60 more days in jail for meth-driven road trip

Angelene Solien knocked a person over with an open car door and drove a stolen car down Highway 3

  • Feb. 1, 2018 12:00 a.m.

A woman will spend the next 58 days in jail after driving alone with a learner’s licence in the early morning while “very high” on methamphetamine and knocking a person over with an open car door.

An initial police report indicated Angelene Desaray Solien hit another woman with a stolen vehicle and fled the scene Friday evening, but in court Tuesday, Crown lawyer Kurt Froehlich said the woman hit by the car had only suffered minor injuries, including bruising to the abdomen.

Defence lawyer Bob Maxwell told reporters Solien got into a dispute with her boyfriend and another 49-year-old woman at Lakeside Drive in Oliver involving drugs and money, and began backing up in the vehicle, and the open door of the vehicle knocked the other woman over.

Related: Car crash in Oliver leads to arrest and drug charges in Princeton

There was some confusion, too, about how far Solien drove — in court, Judge Michelle Daneliuk said Solien made it to Chilliwack before crashing, while the police report said she was arrested in Princeton after crashing the vehicle.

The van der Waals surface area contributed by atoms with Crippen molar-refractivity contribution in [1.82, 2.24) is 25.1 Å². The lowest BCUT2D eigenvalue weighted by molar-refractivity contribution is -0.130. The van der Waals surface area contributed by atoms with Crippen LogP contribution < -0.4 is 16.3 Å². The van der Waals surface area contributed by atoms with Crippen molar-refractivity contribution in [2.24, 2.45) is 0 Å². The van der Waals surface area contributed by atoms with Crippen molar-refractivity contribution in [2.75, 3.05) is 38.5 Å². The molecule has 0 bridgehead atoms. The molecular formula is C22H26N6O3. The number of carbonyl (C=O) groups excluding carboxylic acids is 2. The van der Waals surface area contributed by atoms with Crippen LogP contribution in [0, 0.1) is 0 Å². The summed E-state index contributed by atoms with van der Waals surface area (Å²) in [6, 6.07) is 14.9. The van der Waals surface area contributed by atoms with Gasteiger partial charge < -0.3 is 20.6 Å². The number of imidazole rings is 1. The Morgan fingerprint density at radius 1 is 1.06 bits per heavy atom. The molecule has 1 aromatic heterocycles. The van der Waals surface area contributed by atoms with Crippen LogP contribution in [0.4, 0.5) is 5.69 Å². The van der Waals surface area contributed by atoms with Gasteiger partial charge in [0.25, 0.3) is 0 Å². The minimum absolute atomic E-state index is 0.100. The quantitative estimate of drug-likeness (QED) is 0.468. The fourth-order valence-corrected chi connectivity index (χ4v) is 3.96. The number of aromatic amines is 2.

She was reportedly on her way to Vancouver to live in the tent city, which Daneliuk was particularly critical of for Solien’s own safety.

“People who live in that environment do so not out of choice, but because they are homeless and they are desperate and they have nowhere else to go,” she said.

In sentencing, Daneliuk noted Solien’s boyfriend had said she was “very high” on methamphetamine which she had been using all day.

“This is an extremely dangerous situation both for herself and for members of the public. And in fact she did end up rolling this vehicle in a ditch, I’m advised,” Daneliuk said. “Frankly, it’s just extremely fortunate that she didn’t injure herself or someone else as a result of this driving.”

On top of the drug, possession of stolen property and assault with a weapon charges, Solien was also faced with breach of probation charges. Solien was on a probation order from the summer, but had stopped reporting after October 30.

Failing to remain at the scene of the open door incident is considered an aggravating factor, as well as the fact that she was in breach of a court order.

Daneliuk also noted an apparent lack of acceptance of an issue with drugs, with Solien apparently not agreeing that she is addicted, though she had been using methamphetamine for a month prior to the incident.

But she also pointed to the support she has from her family, which can help her to get clean.

For two counts of possession of stolen property under $5,000, one charge of the possession of a controlled substance, one count of assault with a weapon and one count of failure to stop at an accident, Solien was handed a total of 60 days, with another seven days for the breach of probation charge.

Solien was given nine days of credit for time served in jail, and will have a 12-month probation period after her jail sentence.